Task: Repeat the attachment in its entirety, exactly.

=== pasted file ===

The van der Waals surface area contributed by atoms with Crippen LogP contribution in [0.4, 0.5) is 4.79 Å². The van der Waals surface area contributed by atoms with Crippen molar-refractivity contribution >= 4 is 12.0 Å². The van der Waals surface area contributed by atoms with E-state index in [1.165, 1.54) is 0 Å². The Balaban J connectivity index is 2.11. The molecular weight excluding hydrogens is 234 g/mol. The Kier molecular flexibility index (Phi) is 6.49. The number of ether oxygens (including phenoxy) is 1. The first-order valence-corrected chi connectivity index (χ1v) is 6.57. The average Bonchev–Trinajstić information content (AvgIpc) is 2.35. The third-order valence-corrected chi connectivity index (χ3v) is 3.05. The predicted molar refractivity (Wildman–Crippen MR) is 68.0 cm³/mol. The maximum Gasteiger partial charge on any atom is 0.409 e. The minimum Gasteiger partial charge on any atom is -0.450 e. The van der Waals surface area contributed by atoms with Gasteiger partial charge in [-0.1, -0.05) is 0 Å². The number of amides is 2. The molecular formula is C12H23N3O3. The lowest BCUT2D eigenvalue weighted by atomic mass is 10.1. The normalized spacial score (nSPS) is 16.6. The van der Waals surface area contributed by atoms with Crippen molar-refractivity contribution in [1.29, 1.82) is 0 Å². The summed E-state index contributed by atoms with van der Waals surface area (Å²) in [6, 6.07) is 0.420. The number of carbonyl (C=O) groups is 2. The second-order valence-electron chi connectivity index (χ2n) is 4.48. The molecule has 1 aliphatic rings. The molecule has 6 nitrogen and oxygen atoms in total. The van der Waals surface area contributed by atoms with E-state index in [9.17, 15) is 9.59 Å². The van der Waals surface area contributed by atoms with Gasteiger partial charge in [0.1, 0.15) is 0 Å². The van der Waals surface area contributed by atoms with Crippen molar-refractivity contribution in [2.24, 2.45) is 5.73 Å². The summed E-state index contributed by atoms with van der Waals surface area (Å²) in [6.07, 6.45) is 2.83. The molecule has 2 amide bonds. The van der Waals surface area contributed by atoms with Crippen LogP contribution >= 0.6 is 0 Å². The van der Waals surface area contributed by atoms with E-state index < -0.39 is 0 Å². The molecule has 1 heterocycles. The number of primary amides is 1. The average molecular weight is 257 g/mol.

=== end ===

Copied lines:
The van der Waals surface area contributed by atoms with Crippen LogP contribution in [0.4, 0.5) is 4.79 Å². The van der Waals surface area contributed by atoms with Crippen molar-refractivity contribution >= 4 is 12.0 Å². The van der Waals surface area contributed by atoms with E-state index in [1.165, 1.54) is 0 Å². The Balaban J connectivity index is 2.11. The molecular weight excluding hydrogens is 234 g/mol. The Kier molecular flexibility index (Phi) is 6.49. The number of ether oxygens (including phenoxy) is 1. The first-order valence-corrected chi connectivity index (χ1v) is 6.57. The average Bonchev–Trinajstić information content (AvgIpc) is 2.35. The third-order valence-corrected chi connectivity index (χ3v) is 3.05. The predicted molar refractivity (Wildman–Crippen MR) is 68.0 cm³/mol. The maximum Gasteiger partial charge on any atom is 0.409 e. The minimum Gasteiger partial charge on any atom is -0.450 e. The van der Waals surface area contributed by atoms with Gasteiger partial charge in [-0.1, -0.05) is 0 Å². The number of amides is 2. The molecular formula is C12H23N3O3. The lowest BCUT2D eigenvalue weighted by atomic mass is 10.1. The normalized spacial score (nSPS) is 16.6. The van der Waals surface area contributed by atoms with Crippen molar-refractivity contribution in [1.29, 1.82) is 0 Å². The summed E-state index contributed by atoms with van der Waals surface area (Å²) in [6, 6.07) is 0.420. The number of carbonyl (C=O) groups is 2. The second-order valence-electron chi connectivity index (χ2n) is 4.48. The molecule has 1 aliphatic rings. The molecule has 6 nitrogen and oxygen atoms in total. The van der Waals surface area contributed by atoms with E-state index in [9.17, 15) is 9.59 Å². The van der Waals surface area contributed by atoms with Gasteiger partial charge in [0.1, 0.15) is 0 Å². The van der Waals surface area contributed by atoms with Crippen molar-refractivity contribution in [2.24, 2.45) is 5.73 Å². The summed E-state index contributed by atoms with van der Waals surface area (Å²) in [6.07, 6.45) is 2.83. The molecule has 2 amide bonds. The van der Waals surface area contributed by atoms with Crippen LogP contribution >= 0.6 is 0 Å². The van der Waals surface area contributed by atoms with E-state index < -0.39 is 0 Å². The molecule has 1 heterocycles. The number of primary amides is 1. The average molecular weight is 257 g/mol.